Three studies find that thousands of genetic variants probably contribute
Large collections of common genetic variants, rather than the harmful actions of just a few key mutations, probably predispose people to schizophrenia, three large genetic studies suggest.
The studies, all published online July 1 in Nature, sifted through mountains of genetic data from patients with schizophrenia and people without the disease looking for spelling differences in the sequence of letters that make up the genome. The studies also turned up specific chromosome regions that probably play a role in the disease. Understanding such genetic factors, estimated to account for 80 percent of the total risk of getting schizophrenia, may ultimately lead to better treatments.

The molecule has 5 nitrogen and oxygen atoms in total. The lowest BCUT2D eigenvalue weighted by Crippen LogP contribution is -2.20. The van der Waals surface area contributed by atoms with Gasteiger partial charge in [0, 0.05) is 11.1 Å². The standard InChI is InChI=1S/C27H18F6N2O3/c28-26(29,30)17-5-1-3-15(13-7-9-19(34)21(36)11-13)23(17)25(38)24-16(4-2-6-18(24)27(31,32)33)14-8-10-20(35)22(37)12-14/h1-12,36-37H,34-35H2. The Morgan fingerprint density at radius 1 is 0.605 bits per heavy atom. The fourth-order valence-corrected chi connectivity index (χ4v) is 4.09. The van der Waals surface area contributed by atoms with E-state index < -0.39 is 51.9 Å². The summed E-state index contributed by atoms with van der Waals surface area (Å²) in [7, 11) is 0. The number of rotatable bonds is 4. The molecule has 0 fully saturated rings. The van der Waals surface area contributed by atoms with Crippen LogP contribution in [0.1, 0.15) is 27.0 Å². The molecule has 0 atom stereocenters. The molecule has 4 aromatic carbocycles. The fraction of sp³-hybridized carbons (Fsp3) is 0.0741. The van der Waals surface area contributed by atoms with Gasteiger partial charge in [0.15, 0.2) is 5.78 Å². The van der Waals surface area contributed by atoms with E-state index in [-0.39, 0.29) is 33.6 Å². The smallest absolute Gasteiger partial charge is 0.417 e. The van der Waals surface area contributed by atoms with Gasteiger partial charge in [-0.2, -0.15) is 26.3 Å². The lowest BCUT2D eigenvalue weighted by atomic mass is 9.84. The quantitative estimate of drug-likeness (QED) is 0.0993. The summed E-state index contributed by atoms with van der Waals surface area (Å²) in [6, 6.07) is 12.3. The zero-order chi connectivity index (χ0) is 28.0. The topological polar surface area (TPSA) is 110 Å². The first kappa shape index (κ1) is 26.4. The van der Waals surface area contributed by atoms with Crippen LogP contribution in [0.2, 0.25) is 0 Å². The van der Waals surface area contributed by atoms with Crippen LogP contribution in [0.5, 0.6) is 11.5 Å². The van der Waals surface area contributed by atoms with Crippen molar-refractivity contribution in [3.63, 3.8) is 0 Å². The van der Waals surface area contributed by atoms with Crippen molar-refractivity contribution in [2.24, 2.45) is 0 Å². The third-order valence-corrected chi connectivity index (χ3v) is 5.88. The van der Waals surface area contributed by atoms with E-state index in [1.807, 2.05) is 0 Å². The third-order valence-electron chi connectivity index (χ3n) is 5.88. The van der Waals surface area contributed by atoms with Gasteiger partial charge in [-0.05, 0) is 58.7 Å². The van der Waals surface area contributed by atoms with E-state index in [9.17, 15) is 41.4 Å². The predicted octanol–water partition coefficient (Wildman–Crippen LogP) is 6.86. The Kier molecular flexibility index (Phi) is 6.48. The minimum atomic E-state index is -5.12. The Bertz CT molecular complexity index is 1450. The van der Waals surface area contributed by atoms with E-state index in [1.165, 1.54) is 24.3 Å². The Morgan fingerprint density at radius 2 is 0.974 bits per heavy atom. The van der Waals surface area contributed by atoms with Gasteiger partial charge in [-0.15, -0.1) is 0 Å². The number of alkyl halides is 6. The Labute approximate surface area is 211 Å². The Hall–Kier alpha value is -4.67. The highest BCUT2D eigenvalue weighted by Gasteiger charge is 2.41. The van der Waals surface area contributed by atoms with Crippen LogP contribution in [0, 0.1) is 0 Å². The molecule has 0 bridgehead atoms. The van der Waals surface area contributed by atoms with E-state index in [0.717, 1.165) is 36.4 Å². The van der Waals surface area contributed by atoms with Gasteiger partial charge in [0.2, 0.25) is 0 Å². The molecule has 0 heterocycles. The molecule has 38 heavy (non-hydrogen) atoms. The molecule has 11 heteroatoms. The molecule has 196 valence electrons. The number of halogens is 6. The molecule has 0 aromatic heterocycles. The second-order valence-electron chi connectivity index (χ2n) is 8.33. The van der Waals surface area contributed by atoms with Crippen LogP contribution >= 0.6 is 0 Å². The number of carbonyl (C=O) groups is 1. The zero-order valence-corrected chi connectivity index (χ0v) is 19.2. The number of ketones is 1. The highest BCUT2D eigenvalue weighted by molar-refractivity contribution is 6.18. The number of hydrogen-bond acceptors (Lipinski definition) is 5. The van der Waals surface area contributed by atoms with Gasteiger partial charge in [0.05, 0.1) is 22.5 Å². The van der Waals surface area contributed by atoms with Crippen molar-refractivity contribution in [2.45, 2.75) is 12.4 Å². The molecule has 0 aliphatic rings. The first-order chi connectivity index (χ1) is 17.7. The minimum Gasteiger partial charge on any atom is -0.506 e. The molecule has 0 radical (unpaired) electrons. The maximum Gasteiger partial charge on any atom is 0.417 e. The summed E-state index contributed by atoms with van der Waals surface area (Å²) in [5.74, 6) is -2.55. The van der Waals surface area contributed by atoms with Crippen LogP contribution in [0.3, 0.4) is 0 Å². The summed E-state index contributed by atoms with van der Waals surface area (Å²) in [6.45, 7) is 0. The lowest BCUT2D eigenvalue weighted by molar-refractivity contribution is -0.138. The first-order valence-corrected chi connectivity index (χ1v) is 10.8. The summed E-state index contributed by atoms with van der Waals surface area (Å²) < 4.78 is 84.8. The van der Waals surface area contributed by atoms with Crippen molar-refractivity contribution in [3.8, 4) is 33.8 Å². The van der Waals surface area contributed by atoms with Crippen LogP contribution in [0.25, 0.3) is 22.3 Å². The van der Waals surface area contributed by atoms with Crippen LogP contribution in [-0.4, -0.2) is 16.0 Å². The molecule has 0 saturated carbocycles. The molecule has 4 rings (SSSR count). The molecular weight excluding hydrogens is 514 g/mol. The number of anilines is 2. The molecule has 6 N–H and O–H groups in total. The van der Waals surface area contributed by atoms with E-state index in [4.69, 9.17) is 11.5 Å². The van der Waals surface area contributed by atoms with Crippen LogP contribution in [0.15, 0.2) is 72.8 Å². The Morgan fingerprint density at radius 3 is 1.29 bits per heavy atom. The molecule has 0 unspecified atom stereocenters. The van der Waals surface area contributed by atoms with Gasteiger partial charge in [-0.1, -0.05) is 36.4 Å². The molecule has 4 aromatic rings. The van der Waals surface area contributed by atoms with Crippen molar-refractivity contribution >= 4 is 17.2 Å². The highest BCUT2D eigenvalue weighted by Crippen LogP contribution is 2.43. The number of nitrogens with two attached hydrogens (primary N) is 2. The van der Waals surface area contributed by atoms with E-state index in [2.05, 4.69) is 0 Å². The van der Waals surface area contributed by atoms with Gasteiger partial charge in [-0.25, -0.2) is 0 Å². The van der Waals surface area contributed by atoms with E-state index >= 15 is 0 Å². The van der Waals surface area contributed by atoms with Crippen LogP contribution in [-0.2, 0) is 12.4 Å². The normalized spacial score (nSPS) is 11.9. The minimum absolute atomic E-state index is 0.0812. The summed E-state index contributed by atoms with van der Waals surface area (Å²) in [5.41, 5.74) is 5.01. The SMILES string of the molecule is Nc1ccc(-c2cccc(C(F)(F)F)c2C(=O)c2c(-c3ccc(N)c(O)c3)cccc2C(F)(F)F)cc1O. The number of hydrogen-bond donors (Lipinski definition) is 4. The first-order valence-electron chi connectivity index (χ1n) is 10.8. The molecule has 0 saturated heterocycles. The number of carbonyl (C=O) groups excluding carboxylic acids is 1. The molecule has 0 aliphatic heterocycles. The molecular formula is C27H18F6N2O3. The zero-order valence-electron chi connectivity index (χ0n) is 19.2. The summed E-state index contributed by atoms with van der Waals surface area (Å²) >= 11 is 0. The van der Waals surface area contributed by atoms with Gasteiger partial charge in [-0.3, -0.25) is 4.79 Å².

“This is a pretty major breakthrough for us,” said Michael O’Donovan of Cardiff University’s School of Medicine in Wales at a July 1 press briefing. O’Donovan coauthored one of the studies as part of the International Schizophrenia Consortium. He s